Abstract

Traditional proppants used in hydraulic fracturing have strongly water-wet surfaces, which retain water within the proppant pack and reduce the relative permeability to hydrocarbons. Oil-wet proppants have been evaluated, but pose significant operational challenges and have yielded poor recovery of treating fluids in the laboratory suggesting unsatisfactory hydrocarbon production if applied in the field. This paper describes the development and testing of a new proppant designed to exhibit a neutrally-wet surface. The modified surface does not have a preferential affinity for oil, gas or water, and therefore will not promote the preferential entrapment of any phase within the proppant pack. This concept yields significant advantages under multiphase flow conditions.

Laboratory results are presented showing dramatic improvement in the multiphase flow performance of the neutrally wet proppant. Pressure losses due to the simultaneous flow of water, gas and liquid hydrocarbons are significantly reduced leading to an improvement in relative permeability to hydrocarbon production. The surface treatment is resistant to abrasion, can withstand both acidic and basic environments, and can be used at reservoir temperatures up to 400° F. Testing and field application have also confirmed the compatibility with common fracturing fluid systems.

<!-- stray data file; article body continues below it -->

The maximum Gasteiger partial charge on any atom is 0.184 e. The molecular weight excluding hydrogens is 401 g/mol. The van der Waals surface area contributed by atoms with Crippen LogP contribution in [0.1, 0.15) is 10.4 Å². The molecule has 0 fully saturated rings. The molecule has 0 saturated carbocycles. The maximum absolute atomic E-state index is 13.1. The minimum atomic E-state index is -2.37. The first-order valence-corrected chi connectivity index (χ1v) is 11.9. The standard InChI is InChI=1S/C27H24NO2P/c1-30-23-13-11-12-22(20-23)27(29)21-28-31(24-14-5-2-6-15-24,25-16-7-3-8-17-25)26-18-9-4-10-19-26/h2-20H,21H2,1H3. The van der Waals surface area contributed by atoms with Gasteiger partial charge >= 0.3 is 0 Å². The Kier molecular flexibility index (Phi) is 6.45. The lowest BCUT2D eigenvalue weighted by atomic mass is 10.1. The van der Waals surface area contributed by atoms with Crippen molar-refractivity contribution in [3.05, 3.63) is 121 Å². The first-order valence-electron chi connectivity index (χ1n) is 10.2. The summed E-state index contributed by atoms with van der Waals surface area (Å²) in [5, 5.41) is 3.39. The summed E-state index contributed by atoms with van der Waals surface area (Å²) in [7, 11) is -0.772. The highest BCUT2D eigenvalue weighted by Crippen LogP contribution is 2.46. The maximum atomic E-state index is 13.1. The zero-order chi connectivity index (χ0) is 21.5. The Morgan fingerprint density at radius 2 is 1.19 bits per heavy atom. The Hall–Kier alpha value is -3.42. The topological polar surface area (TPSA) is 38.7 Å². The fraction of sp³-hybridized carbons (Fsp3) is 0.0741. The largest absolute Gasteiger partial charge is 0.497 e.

The neutral wettability proppant is expected improve the recovery of frac fluids, achieving longer effective fracture lengths through superior clean-up of the fracture. In addition to improved frac lengths, production rates are further increased by improved effective conductivity under realistic multiphase conditions. Field results will be presented which illustrate the positive results.

This proppant technology and the results described in this paper should be useful for completions, production and reservoir engineers dealing with hydraulically fractured wells, particularly in oil and condensate-rich reservoirs that are particularly challenged by multiphase flow. The implementation of this technology should improve completion effectiveness and well economics.

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